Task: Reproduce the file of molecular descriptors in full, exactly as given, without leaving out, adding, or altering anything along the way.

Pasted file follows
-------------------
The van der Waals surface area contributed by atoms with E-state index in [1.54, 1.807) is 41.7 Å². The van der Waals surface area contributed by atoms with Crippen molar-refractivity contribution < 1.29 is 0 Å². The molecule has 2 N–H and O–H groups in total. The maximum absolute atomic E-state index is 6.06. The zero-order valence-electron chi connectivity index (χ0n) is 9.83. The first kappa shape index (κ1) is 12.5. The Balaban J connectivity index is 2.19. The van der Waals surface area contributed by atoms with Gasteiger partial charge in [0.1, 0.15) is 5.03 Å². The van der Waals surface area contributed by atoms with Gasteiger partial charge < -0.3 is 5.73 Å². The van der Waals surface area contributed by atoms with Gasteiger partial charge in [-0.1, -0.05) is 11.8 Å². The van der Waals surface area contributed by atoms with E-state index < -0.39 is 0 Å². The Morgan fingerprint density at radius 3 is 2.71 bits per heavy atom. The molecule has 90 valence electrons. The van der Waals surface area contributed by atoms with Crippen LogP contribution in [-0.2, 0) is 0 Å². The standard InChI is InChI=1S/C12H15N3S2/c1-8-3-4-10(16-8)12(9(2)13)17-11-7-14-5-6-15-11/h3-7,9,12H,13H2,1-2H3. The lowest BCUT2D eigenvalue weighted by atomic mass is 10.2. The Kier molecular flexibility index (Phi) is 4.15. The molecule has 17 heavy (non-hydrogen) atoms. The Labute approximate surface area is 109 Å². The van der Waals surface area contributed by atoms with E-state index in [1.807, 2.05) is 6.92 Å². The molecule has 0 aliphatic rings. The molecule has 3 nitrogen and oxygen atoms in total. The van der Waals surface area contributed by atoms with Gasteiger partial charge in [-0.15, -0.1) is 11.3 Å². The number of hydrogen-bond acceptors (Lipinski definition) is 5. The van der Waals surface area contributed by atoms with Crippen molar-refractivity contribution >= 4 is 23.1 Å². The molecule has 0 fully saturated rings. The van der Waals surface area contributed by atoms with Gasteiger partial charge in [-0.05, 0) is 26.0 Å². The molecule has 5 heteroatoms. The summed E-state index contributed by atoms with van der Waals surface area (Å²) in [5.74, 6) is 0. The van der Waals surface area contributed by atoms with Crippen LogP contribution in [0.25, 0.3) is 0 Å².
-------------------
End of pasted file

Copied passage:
The van der Waals surface area contributed by atoms with E-state index in [1.54, 1.807) is 41.7 Å². The van der Waals surface area contributed by atoms with Crippen molar-refractivity contribution < 1.29 is 0 Å². The molecule has 2 N–H and O–H groups in total. The maximum absolute atomic E-state index is 6.06. The zero-order valence-electron chi connectivity index (χ0n) is 9.83. The first kappa shape index (κ1) is 12.5. The Balaban J connectivity index is 2.19. The van der Waals surface area contributed by atoms with Gasteiger partial charge in [0.1, 0.15) is 5.03 Å². The van der Waals surface area contributed by atoms with Gasteiger partial charge < -0.3 is 5.73 Å². The van der Waals surface area contributed by atoms with Gasteiger partial charge in [-0.1, -0.05) is 11.8 Å². The van der Waals surface area contributed by atoms with E-state index < -0.39 is 0 Å². The Morgan fingerprint density at radius 3 is 2.71 bits per heavy atom. The molecule has 90 valence electrons. The van der Waals surface area contributed by atoms with Crippen LogP contribution in [-0.2, 0) is 0 Å². The standard InChI is InChI=1S/C12H15N3S2/c1-8-3-4-10(16-8)12(9(2)13)17-11-7-14-5-6-15-11/h3-7,9,12H,13H2,1-2H3. The lowest BCUT2D eigenvalue weighted by atomic mass is 10.2. The Kier molecular flexibility index (Phi) is 4.15. The molecule has 17 heavy (non-hydrogen) atoms. The Labute approximate surface area is 109 Å². The van der Waals surface area contributed by atoms with E-state index in [1.807, 2.05) is 6.92 Å². The molecule has 0 aliphatic rings. The molecule has 3 nitrogen and oxygen atoms in total. The van der Waals surface area contributed by atoms with Gasteiger partial charge in [-0.15, -0.1) is 11.3 Å². The number of hydrogen-bond acceptors (Lipinski definition) is 5. The van der Waals surface area contributed by atoms with Crippen molar-refractivity contribution >= 4 is 23.1 Å². The molecule has 0 fully saturated rings. The van der Waals surface area contributed by atoms with Gasteiger partial charge in [-0.05, 0) is 26.0 Å². The molecule has 5 heteroatoms. The summed E-state index contributed by atoms with van der Waals surface area (Å²) in [5.74, 6) is 0. The van der Waals surface area contributed by atoms with Crippen LogP contribution in [0.25, 0.3) is 0 Å².